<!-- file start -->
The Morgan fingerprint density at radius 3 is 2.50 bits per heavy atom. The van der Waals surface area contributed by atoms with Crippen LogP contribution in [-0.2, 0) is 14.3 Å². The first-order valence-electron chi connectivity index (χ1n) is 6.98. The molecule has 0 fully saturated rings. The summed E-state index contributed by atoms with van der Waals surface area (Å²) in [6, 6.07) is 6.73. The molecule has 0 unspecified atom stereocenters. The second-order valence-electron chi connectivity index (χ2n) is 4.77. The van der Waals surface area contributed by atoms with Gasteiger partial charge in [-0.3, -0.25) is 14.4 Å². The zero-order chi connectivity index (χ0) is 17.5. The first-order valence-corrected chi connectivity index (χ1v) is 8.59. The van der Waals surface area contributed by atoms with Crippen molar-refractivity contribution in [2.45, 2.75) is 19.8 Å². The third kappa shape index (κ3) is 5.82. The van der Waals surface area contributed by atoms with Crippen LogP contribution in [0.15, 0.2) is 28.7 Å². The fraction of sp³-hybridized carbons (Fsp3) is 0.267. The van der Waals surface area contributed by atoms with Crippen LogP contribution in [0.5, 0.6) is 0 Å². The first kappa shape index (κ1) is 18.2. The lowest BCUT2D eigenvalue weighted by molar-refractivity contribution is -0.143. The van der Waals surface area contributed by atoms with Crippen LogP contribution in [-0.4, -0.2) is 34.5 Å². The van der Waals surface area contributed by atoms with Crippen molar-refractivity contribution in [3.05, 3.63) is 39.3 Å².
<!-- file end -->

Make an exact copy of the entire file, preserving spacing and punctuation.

The Morgan fingerprint density at radius 3 is 2.50 bits per heavy atom. The van der Waals surface area contributed by atoms with Crippen LogP contribution in [-0.2, 0) is 14.3 Å². The first-order valence-electron chi connectivity index (χ1n) is 6.98. The molecule has 0 fully saturated rings. The summed E-state index contributed by atoms with van der Waals surface area (Å²) in [6, 6.07) is 6.73. The molecule has 0 unspecified atom stereocenters. The second-order valence-electron chi connectivity index (χ2n) is 4.77. The van der Waals surface area contributed by atoms with Gasteiger partial charge in [-0.3, -0.25) is 14.4 Å². The zero-order chi connectivity index (χ0) is 17.5. The first-order valence-corrected chi connectivity index (χ1v) is 8.59. The van der Waals surface area contributed by atoms with Crippen molar-refractivity contribution in [2.45, 2.75) is 19.8 Å². The third kappa shape index (κ3) is 5.82. The van der Waals surface area contributed by atoms with Crippen LogP contribution in [0.15, 0.2) is 28.7 Å². The fraction of sp³-hybridized carbons (Fsp3) is 0.267. The van der Waals surface area contributed by atoms with Crippen LogP contribution in [0.5, 0.6) is 0 Å². The first kappa shape index (κ1) is 18.2. The lowest BCUT2D eigenvalue weighted by molar-refractivity contribution is -0.143. The van der Waals surface area contributed by atoms with Crippen LogP contribution in [-0.4, -0.2) is 34.5 Å². The van der Waals surface area contributed by atoms with Crippen molar-refractivity contribution in [3.05, 3.63) is 39.3 Å².